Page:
Being Intentionally Collaborative: Making the First Move
In a recent job interview for an associate vice president position, a prospective candidate was asked if they had any questions for the search committee. The person asked, “Is this a collaborative environment?” After a pregnant pause that seemed to give birth to triplets, the general response was that the members of the group in that room, all falling somewhere in the middle of the organizational chart, were definitely collaborative among each other, but not so much when moving vertically through the institution’s hierarchy. As one person remarked, “Put us all in a room together and we work well, but with those above us? Well . . .” As the sentence trailed off, the candidate emphasized that they were collaborative, which they had to say, as the alternative would have guaranteed an immediate “vote off the island.” But it was a telling assessment of both the concept of collaboration and its application in our world of academic leadership.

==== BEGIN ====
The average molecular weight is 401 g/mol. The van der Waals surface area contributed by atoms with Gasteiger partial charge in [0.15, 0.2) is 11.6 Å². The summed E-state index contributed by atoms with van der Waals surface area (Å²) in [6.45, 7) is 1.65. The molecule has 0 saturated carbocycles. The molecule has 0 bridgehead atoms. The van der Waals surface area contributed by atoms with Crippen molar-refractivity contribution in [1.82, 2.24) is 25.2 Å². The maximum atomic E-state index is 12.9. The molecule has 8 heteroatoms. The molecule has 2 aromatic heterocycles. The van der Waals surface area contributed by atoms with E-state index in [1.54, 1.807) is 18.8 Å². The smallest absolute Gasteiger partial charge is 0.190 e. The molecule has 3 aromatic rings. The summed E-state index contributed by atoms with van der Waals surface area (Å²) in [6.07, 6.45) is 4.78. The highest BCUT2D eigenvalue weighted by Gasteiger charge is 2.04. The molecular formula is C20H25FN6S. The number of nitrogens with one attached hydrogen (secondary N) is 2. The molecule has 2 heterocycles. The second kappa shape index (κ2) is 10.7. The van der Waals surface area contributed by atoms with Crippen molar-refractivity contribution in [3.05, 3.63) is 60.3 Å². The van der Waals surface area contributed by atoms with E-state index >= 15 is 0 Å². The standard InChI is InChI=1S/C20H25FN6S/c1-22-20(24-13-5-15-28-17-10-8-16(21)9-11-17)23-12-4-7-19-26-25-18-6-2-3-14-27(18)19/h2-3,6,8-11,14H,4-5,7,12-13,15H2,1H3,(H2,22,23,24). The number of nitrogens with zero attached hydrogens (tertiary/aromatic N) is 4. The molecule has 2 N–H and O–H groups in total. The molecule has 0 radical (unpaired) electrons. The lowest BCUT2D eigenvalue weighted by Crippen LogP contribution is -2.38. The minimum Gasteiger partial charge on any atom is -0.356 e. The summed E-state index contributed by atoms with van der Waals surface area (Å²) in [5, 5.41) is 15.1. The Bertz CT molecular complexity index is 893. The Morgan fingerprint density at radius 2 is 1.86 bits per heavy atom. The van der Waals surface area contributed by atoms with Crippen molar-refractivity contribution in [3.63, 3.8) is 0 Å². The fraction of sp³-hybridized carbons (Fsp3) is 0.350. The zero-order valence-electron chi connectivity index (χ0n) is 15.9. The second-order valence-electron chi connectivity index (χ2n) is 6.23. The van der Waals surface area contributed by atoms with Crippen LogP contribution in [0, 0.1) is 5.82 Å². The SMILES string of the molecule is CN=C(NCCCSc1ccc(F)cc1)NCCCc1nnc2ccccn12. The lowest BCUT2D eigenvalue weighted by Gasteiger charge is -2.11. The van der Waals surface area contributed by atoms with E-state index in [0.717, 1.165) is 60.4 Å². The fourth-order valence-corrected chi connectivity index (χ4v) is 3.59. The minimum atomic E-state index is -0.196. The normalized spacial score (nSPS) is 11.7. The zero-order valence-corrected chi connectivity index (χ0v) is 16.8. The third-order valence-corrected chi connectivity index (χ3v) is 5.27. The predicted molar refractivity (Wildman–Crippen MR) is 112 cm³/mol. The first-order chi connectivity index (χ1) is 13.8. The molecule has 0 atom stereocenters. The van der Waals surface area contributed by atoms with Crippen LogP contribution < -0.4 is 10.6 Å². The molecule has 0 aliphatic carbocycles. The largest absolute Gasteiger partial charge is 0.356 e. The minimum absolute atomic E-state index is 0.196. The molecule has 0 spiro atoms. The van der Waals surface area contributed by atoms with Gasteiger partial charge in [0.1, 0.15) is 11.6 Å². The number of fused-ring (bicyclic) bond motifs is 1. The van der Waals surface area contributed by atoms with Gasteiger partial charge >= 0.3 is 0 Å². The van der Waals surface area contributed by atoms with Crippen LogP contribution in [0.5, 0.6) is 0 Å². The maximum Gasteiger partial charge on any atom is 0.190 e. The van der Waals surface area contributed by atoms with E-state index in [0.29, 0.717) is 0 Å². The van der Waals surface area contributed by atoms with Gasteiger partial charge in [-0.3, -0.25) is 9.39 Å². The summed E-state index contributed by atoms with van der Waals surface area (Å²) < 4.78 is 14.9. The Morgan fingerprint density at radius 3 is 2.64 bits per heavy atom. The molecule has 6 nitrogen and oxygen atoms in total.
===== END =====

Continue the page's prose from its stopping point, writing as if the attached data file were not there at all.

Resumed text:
Merriam-Webster notes three different definitions of the word collaborate:
- to work jointly with others or together especially in an intellectual endeavor
- to cooperate with or willingly assist an enemy of one’s country and especially an occupying force suspected of collaborating with the enemy
- to cooperate with an agency or instrumentality with which one is not immediately connected
While one may be tempted to use the second definition in these times of budget decisions and departmental cuts, leaving the definition of who the enemy is as an exercise for the reader, the other two definitions have elements that are applicable in this narrative. The search committee consisted of individuals for different areas of the university who would normally not work together (“not immediately connected”) but were brought together to complete the task (“an intellectual endeavor”) of recommending a candidate for a position (“cooperate” and “work jointly”). They literally were put in a room together, and as one of those participants, it was both a productive and enjoyable experience.